A Chapter-book of the Cathedral of Tarragona has left us this evocative picture of the apostolic missionary in his early days : “Antony Claret, an apostolic missionary, is giving missions from town to town wherever he is called and his prelates send him. He is thirty-eight years old, a truly apostolic man of very great zeal and fervor, tireless and extraordinary. He always travels on foot; he accepts no money or gifts under any pretext. His work is unthinkable, since from four in the morning until the time he retires, he hardly has time to say his prayers and take some necessary nourishment, since he goes from the confessional to the pulpit and from the pulpit to the confessional.”
III A “MISSIONARY” VISION
One characteristic of Claret that has received considerable attention was his ability to capture the sou/ of the people, to enter into communion with them and so to speak merge into them. This ability was the result of his human kindness and his apostolic zeal. His evangelization did not have its starting point in some sort of laboratory style of self-sufficiency which dictated ‘a method and programs; rather, it began with a vision of reality that looked at things through the eyes of the heart, set afire with apostolic zeal.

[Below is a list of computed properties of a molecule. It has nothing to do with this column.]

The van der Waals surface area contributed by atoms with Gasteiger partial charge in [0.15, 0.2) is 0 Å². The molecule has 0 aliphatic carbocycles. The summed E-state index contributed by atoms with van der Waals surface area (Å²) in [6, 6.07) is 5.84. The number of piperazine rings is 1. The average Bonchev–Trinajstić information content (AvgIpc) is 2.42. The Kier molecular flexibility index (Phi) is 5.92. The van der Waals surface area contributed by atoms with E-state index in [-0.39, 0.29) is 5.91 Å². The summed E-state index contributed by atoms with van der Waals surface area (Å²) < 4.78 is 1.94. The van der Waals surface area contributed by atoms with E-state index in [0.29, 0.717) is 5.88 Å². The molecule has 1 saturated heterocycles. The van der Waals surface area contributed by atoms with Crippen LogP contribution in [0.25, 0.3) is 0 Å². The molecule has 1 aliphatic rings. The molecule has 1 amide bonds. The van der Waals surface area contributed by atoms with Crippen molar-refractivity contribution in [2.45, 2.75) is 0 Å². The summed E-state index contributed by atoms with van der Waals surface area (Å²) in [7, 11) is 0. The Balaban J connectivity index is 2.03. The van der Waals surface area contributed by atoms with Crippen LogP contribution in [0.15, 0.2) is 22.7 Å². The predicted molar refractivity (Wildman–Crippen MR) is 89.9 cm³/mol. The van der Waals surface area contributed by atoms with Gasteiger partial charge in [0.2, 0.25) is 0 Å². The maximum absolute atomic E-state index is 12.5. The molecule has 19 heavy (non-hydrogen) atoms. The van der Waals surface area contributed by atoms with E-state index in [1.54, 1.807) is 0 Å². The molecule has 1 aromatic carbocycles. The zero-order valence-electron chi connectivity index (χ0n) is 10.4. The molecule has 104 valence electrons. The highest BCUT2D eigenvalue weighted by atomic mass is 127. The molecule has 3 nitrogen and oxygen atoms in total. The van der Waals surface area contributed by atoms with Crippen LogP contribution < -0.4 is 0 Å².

When Father Claret looked at townspeople, the first thing he saw and sensed was the hatred between brothers and sisters that had been unleashed by the question of the succession to the Spanish throne, but which also had deeper roots. The consequences, besides deaths, burning and looting, were fear, sadness, disgust, and psychological illnesses.
He saw that, despite it all, the people were keeping the faith, although it was a rather unenlightened faith, owing both to the general rate of illiteracy and to a lack of catechists and adequate catechisms. These same believing people were sinning because of the “three concupiscences” that were fed by the impassioned climate of war. Besides this, the clergy, who should have been ministers of mercy and pardon, were influenced by a baroque style of oratory, and even more by Jansenist theology, which led them to terrify people without converting them. There were also social situations that had negative consequences on popular piety, among them, industrialization and urban concentrations, with all the problems; grievances and injustices they gave rise to. He himself, who had felt such enthusiasm at manufacturing, both as a technique and as a factor in social progress during his years as a worker in Barcelona, also saw how greed could turn to oppression and separate people from Christianity.